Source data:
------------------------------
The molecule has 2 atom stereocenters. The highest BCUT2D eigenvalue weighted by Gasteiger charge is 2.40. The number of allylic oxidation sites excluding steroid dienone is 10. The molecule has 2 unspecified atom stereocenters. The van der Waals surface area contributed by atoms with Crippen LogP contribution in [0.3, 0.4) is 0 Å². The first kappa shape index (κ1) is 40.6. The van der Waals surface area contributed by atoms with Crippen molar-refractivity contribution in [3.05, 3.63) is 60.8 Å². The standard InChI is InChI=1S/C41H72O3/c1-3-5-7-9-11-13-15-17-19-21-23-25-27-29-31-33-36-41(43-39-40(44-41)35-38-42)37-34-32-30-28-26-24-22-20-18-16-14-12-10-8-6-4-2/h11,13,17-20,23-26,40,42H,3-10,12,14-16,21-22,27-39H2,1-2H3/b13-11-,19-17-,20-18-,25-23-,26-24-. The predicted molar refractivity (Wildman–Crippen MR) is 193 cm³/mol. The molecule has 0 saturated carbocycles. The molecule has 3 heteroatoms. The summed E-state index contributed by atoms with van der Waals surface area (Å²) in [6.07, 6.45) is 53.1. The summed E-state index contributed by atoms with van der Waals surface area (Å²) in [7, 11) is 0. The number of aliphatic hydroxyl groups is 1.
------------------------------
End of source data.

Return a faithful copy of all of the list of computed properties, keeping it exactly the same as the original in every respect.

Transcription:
The molecule has 2 atom stereocenters. The highest BCUT2D eigenvalue weighted by Gasteiger charge is 2.40. The number of allylic oxidation sites excluding steroid dienone is 10. The molecule has 2 unspecified atom stereocenters. The van der Waals surface area contributed by atoms with Crippen LogP contribution in [0.3, 0.4) is 0 Å². The first kappa shape index (κ1) is 40.6. The van der Waals surface area contributed by atoms with Crippen molar-refractivity contribution in [3.05, 3.63) is 60.8 Å². The standard InChI is InChI=1S/C41H72O3/c1-3-5-7-9-11-13-15-17-19-21-23-25-27-29-31-33-36-41(43-39-40(44-41)35-38-42)37-34-32-30-28-26-24-22-20-18-16-14-12-10-8-6-4-2/h11,13,17-20,23-26,40,42H,3-10,12,14-16,21-22,27-39H2,1-2H3/b13-11-,19-17-,20-18-,25-23-,26-24-. The predicted molar refractivity (Wildman–Crippen MR) is 193 cm³/mol. The molecule has 0 saturated carbocycles. The molecule has 3 heteroatoms. The summed E-state index contributed by atoms with van der Waals surface area (Å²) in [6.07, 6.45) is 53.1. The summed E-state index contributed by atoms with van der Waals surface area (Å²) in [7, 11) is 0. The number of aliphatic hydroxyl groups is 1.